OLYMPIA – Federal health care reform may be among the most controversial issues in the nation. In many ways Washington state could be considered ground zero for that partisan debate.
Republicans in Congress have vowed to repeal it, with Eastern Washington’s Republican Rep. Cathy McMorris Rodgers sponsoring an amendment to keep any money from being used to implement the 2009 law. The state’s Democratic senators, Patty Murray and Maria Cantwell, are big supporters of the law and say it can help ease the state’s growing Medicaid costs.
Washington Attorney General Rob McKenna, a Republican, last year joined a lawsuit seeking to block the federal mandate to buy health insurance. Washington Gov. Chris Gregoire, a Democrat, joined the federal government to support the law, saying the state will be worse off without it.
So if the Legislature considers a proposal to change Washington’s health care laws to conform with the federal Affordable Care Act, the vote should split predictably down party lines, right?
That’s not what happened last week, though. The Senate voted 45-4 to revise state law to line up with new federal rules such as banning insurance companies from rejecting children and teens for pre-existing conditions, covering dependents on their parents’ insurance through age 26, and lifting lifetime benefit maximums. The bill has been sent to the House for consideration.
Although all no votes came from Republicans, the GOP leadership voted yes and the bill passed with almost no debate.
One of the four no votes, Sen. Mike Baumgartner of Spokane, said, “There’s no reason for the state to rush headlong into Obamacare. Why put the federal government in charge of one-sixth of the economy?”
Senate Minority Leader Mike Hewitt of Walla Walla, however, said, “I think there are many things about Obamacare that are palatable.” The Senate bill covered some of those things, like the pre-existing conditions regulation. What it didn’t cover likely was a big reason for the broad approval – an individual mandate to buy health insurance or pay a fine. That mandate doesn’t become law until 2014, so there was no need to make it part of this year’s proposed changes.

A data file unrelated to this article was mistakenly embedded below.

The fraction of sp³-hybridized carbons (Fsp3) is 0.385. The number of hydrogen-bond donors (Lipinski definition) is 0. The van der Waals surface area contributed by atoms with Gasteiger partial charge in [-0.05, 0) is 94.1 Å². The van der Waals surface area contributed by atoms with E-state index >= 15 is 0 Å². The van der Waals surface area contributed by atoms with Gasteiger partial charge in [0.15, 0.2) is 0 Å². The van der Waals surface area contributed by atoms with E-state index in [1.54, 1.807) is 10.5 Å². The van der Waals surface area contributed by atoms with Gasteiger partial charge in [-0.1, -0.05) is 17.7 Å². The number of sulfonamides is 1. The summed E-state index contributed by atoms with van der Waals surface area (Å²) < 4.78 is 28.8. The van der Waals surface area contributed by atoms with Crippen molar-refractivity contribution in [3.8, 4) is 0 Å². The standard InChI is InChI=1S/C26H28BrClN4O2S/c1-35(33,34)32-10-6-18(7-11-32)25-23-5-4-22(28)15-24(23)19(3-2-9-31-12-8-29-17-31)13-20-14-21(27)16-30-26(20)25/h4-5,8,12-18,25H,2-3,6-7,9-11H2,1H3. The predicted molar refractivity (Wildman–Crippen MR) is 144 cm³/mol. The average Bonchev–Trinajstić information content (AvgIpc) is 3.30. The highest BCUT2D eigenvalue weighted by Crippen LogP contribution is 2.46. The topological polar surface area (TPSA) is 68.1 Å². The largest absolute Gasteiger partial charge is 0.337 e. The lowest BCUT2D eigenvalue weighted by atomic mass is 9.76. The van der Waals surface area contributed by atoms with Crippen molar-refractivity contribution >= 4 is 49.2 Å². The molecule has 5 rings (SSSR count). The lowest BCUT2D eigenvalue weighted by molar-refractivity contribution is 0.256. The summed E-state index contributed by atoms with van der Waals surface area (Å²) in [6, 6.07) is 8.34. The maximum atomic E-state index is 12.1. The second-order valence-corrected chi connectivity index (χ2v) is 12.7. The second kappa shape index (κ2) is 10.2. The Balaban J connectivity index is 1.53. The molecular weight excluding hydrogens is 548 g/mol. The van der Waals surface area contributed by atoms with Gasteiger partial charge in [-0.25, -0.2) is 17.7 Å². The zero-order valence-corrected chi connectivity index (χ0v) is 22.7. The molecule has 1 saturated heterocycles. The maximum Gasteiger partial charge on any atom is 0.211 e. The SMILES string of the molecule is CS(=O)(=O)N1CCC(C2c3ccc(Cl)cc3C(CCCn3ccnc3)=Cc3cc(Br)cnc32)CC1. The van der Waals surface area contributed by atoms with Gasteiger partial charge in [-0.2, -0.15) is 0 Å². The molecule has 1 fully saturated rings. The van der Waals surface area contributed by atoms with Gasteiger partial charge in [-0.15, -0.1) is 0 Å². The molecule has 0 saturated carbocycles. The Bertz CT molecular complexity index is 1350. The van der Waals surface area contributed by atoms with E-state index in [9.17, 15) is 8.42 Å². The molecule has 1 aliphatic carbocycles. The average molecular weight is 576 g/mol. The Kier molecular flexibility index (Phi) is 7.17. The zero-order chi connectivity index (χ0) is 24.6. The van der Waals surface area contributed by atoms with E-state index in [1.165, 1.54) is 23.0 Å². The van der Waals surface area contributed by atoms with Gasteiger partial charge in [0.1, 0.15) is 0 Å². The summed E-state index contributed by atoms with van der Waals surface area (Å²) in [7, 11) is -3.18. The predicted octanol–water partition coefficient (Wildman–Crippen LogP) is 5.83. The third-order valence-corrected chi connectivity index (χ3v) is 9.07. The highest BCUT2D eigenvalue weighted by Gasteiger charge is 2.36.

“There are differences of opinion among key elected officials in the state on the mandate,” Sen. Mark Schoesler, R-Ritzville, said in measured understatement.
The mandate is what McKenna cited when he joined the federal lawsuit in Florida that eventually totaled 26 states’ attorneys general or governors. While many aspects of the Affordable Care Act may be good policy, the federal government has no constitutional authority to require its citizens to buy health insurance, he said.
Although he believes the federal courts should reject the mandate and keep other parts of the law, that’s not what happened. U.S. District Judge Roger Vinson in Florida ruled that the whole law is unconstitutional.
Any implementation of the law should be halted, Vinson ruled in January.
Democrats quickly criticized McKenna for getting more than he said he bargained for.
Gregoire filed a motion asking Vinson to recognize that while McKenna is challenging the new health care law, other Washington officials defend it.
Washington’s dichotomy was one reason Vinson listed for issuing a stay to his order this month.
“There is even disagreement within the plaintiff states,” he wrote. While McKenna was among the plaintiffs who asked that he stop the federal government from implementing the law, “the governor of Washington has just filed an amicus brief specifically opposing that request.”
Vinson acknowledged that other judges have reached other conclusions about the law – two have ruled it constitutional while a third has said the mandate is unconstitutional but the rest of the law is not – and said the whole issue is clearly something that has to be decided by the Supreme Court, the sooner the better.
Partisans on both sides found reason to declare victory in Vinson’s stay. Gregoire said it showed Vinson recognized that the new law benefits businesses, allows children to stay on their parents’ health care until 26 and prohibits people from being denied coverage for pre-existing conditions.
“The Affordable Care Act is the most important step in achieving affordability and access to health care,” she said.
McKenna accused Gregoire and other Democrats of “demagoguery.” In a guest column for the website Crosscut last week, he wrote that Congress knew a major change in the law would be challenged, yet it removed the severability clause that would have protected any provision not specifically thrown out by the courts.
While four courts have split on whether the law is constitutional, not one of them has called the challenges frivolous, “the charge that several state and federal elected officials and law school academics hastily and erroneously hurled at the states’ lawsuit,” McKenna wrote.